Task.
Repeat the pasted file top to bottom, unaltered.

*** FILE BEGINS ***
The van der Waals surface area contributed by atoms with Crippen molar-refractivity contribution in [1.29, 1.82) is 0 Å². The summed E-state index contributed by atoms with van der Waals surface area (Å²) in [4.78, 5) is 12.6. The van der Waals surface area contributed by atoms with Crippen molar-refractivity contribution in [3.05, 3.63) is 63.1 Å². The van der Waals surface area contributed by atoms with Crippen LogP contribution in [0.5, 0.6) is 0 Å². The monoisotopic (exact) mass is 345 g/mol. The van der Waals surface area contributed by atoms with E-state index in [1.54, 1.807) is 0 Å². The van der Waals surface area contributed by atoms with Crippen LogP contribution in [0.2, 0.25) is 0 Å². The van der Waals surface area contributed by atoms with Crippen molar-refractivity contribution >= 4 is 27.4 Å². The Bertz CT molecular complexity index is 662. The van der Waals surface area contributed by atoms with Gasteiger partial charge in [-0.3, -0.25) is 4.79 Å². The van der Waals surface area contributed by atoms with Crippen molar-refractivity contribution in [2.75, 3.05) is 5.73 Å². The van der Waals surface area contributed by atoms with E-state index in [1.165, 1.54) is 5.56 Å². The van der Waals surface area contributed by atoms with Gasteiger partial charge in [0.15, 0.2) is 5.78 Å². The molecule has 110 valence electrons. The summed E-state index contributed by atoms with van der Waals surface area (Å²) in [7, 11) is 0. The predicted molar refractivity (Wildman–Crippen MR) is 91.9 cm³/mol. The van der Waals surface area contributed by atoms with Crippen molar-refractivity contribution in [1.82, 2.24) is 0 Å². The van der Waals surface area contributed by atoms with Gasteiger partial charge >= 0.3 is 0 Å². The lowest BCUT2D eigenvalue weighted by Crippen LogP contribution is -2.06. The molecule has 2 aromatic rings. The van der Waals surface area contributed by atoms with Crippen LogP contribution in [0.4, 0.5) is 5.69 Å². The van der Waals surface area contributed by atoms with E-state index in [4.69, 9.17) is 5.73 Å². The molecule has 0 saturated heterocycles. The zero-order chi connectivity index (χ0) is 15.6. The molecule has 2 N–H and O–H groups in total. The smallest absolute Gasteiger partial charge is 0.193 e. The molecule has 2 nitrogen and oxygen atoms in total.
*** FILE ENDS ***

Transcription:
The van der Waals surface area contributed by atoms with Crippen molar-refractivity contribution in [1.29, 1.82) is 0 Å². The summed E-state index contributed by atoms with van der Waals surface area (Å²) in [4.78, 5) is 12.6. The van der Waals surface area contributed by atoms with Crippen molar-refractivity contribution in [3.05, 3.63) is 63.1 Å². The van der Waals surface area contributed by atoms with Crippen LogP contribution in [0.5, 0.6) is 0 Å². The monoisotopic (exact) mass is 345 g/mol. The van der Waals surface area contributed by atoms with E-state index in [1.54, 1.807) is 0 Å². The van der Waals surface area contributed by atoms with Crippen LogP contribution in [0.2, 0.25) is 0 Å². The van der Waals surface area contributed by atoms with Crippen molar-refractivity contribution >= 4 is 27.4 Å². The Bertz CT molecular complexity index is 662. The van der Waals surface area contributed by atoms with Gasteiger partial charge in [-0.3, -0.25) is 4.79 Å². The van der Waals surface area contributed by atoms with Crippen molar-refractivity contribution in [2.75, 3.05) is 5.73 Å². The van der Waals surface area contributed by atoms with E-state index in [1.165, 1.54) is 5.56 Å². The van der Waals surface area contributed by atoms with Gasteiger partial charge in [0.15, 0.2) is 5.78 Å². The molecule has 110 valence electrons. The summed E-state index contributed by atoms with van der Waals surface area (Å²) in [7, 11) is 0. The predicted molar refractivity (Wildman–Crippen MR) is 91.9 cm³/mol. The van der Waals surface area contributed by atoms with Crippen molar-refractivity contribution in [1.82, 2.24) is 0 Å². The van der Waals surface area contributed by atoms with Gasteiger partial charge >= 0.3 is 0 Å². The lowest BCUT2D eigenvalue weighted by Crippen LogP contribution is -2.06. The molecule has 2 aromatic rings. The van der Waals surface area contributed by atoms with Crippen LogP contribution in [0.4, 0.5) is 5.69 Å². The van der Waals surface area contributed by atoms with E-state index in [4.69, 9.17) is 5.73 Å². The molecule has 0 saturated heterocycles. The zero-order chi connectivity index (χ0) is 15.6. The molecule has 2 N–H and O–H groups in total. The smallest absolute Gasteiger partial charge is 0.193 e. The molecule has 2 nitrogen and oxygen atoms in total.